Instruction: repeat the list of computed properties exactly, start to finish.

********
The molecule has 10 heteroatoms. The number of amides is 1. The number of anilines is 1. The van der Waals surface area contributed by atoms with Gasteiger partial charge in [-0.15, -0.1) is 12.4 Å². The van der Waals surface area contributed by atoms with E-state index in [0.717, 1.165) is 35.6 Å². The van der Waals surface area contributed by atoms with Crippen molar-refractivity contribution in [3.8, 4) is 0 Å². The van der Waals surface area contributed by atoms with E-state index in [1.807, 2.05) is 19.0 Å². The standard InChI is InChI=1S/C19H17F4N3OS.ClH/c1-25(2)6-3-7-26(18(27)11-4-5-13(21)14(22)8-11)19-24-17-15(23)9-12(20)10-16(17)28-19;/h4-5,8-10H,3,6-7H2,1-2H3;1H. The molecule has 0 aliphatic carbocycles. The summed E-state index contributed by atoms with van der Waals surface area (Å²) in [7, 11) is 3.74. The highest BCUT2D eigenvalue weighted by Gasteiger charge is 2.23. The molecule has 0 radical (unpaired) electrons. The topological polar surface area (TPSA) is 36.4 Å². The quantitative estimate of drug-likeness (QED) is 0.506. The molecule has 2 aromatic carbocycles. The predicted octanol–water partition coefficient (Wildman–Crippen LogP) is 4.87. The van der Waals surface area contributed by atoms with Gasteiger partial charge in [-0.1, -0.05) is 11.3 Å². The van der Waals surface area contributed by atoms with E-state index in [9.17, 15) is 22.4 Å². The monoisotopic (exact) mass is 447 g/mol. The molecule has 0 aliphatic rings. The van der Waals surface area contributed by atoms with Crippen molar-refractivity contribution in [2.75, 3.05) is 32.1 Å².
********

The molecule has 10 heteroatoms. The number of amides is 1. The number of anilines is 1. The van der Waals surface area contributed by atoms with Gasteiger partial charge in [-0.15, -0.1) is 12.4 Å². The van der Waals surface area contributed by atoms with E-state index in [0.717, 1.165) is 35.6 Å². The van der Waals surface area contributed by atoms with Crippen molar-refractivity contribution in [3.8, 4) is 0 Å². The van der Waals surface area contributed by atoms with E-state index in [1.807, 2.05) is 19.0 Å². The standard InChI is InChI=1S/C19H17F4N3OS.ClH/c1-25(2)6-3-7-26(18(27)11-4-5-13(21)14(22)8-11)19-24-17-15(23)9-12(20)10-16(17)28-19;/h4-5,8-10H,3,6-7H2,1-2H3;1H. The molecule has 0 aliphatic carbocycles. The summed E-state index contributed by atoms with van der Waals surface area (Å²) in [7, 11) is 3.74. The highest BCUT2D eigenvalue weighted by Gasteiger charge is 2.23. The molecule has 0 radical (unpaired) electrons. The topological polar surface area (TPSA) is 36.4 Å². The quantitative estimate of drug-likeness (QED) is 0.506. The molecule has 2 aromatic carbocycles. The predicted octanol–water partition coefficient (Wildman–Crippen LogP) is 4.87. The van der Waals surface area contributed by atoms with Gasteiger partial charge in [-0.1, -0.05) is 11.3 Å². The van der Waals surface area contributed by atoms with E-state index in [9.17, 15) is 22.4 Å². The monoisotopic (exact) mass is 447 g/mol. The molecule has 0 aliphatic rings. The van der Waals surface area contributed by atoms with Crippen molar-refractivity contribution in [2.75, 3.05) is 32.1 Å².